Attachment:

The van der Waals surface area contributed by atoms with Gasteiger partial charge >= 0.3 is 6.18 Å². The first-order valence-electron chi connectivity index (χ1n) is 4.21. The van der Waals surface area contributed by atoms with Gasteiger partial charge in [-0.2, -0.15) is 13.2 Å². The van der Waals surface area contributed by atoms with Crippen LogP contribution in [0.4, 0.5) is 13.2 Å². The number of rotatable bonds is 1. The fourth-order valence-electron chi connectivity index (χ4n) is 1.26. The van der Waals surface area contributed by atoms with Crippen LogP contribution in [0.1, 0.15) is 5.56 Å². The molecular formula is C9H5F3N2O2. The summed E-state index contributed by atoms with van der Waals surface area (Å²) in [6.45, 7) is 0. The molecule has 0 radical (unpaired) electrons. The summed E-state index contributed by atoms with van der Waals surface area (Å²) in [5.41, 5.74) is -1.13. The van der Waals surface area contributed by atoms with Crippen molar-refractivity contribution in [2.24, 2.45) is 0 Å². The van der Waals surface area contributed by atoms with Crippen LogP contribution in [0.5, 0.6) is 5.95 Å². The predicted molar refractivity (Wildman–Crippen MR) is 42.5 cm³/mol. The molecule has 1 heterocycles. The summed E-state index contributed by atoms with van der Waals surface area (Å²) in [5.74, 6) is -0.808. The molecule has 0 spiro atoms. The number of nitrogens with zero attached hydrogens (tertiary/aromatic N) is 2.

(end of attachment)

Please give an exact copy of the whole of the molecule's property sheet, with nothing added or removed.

The van der Waals surface area contributed by atoms with Gasteiger partial charge >= 0.3 is 6.18 Å². The first-order valence-electron chi connectivity index (χ1n) is 4.21. The van der Waals surface area contributed by atoms with Gasteiger partial charge in [-0.2, -0.15) is 13.2 Å². The van der Waals surface area contributed by atoms with Crippen LogP contribution in [0.4, 0.5) is 13.2 Å². The number of rotatable bonds is 1. The fourth-order valence-electron chi connectivity index (χ4n) is 1.26. The van der Waals surface area contributed by atoms with Crippen LogP contribution in [0.1, 0.15) is 5.56 Å². The molecular formula is C9H5F3N2O2. The summed E-state index contributed by atoms with van der Waals surface area (Å²) in [6.45, 7) is 0. The molecule has 0 radical (unpaired) electrons. The summed E-state index contributed by atoms with van der Waals surface area (Å²) in [5.41, 5.74) is -1.13. The van der Waals surface area contributed by atoms with Crippen molar-refractivity contribution in [2.24, 2.45) is 0 Å². The van der Waals surface area contributed by atoms with Crippen LogP contribution in [0.5, 0.6) is 5.95 Å². The predicted molar refractivity (Wildman–Crippen MR) is 42.5 cm³/mol. The molecule has 1 heterocycles. The summed E-state index contributed by atoms with van der Waals surface area (Å²) in [5.74, 6) is -0.808. The molecule has 0 spiro atoms. The number of nitrogens with zero attached hydrogens (tertiary/aromatic N) is 2.